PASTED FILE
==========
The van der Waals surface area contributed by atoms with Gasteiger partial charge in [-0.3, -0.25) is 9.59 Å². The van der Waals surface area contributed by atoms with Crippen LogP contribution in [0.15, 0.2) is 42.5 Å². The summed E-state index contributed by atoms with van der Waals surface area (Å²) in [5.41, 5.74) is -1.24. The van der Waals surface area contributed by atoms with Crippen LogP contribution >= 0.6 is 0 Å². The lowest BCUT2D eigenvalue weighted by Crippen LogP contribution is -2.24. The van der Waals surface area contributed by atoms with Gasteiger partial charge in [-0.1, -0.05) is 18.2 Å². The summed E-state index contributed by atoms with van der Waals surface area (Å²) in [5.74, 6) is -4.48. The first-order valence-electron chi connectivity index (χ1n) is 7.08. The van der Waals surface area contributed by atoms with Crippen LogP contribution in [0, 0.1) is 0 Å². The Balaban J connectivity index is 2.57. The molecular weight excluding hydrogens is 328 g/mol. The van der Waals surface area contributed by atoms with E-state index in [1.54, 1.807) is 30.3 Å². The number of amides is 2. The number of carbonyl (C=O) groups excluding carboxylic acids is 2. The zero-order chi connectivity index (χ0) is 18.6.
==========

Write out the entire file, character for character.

The van der Waals surface area contributed by atoms with Gasteiger partial charge in [-0.3, -0.25) is 9.59 Å². The van der Waals surface area contributed by atoms with Crippen LogP contribution in [0.15, 0.2) is 42.5 Å². The summed E-state index contributed by atoms with van der Waals surface area (Å²) in [5.41, 5.74) is -1.24. The van der Waals surface area contributed by atoms with Crippen LogP contribution >= 0.6 is 0 Å². The lowest BCUT2D eigenvalue weighted by Crippen LogP contribution is -2.24. The van der Waals surface area contributed by atoms with Gasteiger partial charge in [-0.1, -0.05) is 18.2 Å². The summed E-state index contributed by atoms with van der Waals surface area (Å²) in [5.74, 6) is -4.48. The first-order valence-electron chi connectivity index (χ1n) is 7.08. The van der Waals surface area contributed by atoms with Crippen LogP contribution in [0, 0.1) is 0 Å². The Balaban J connectivity index is 2.57. The molecular weight excluding hydrogens is 328 g/mol. The van der Waals surface area contributed by atoms with E-state index in [1.54, 1.807) is 30.3 Å². The number of amides is 2. The number of carbonyl (C=O) groups excluding carboxylic acids is 2. The zero-order chi connectivity index (χ0) is 18.6.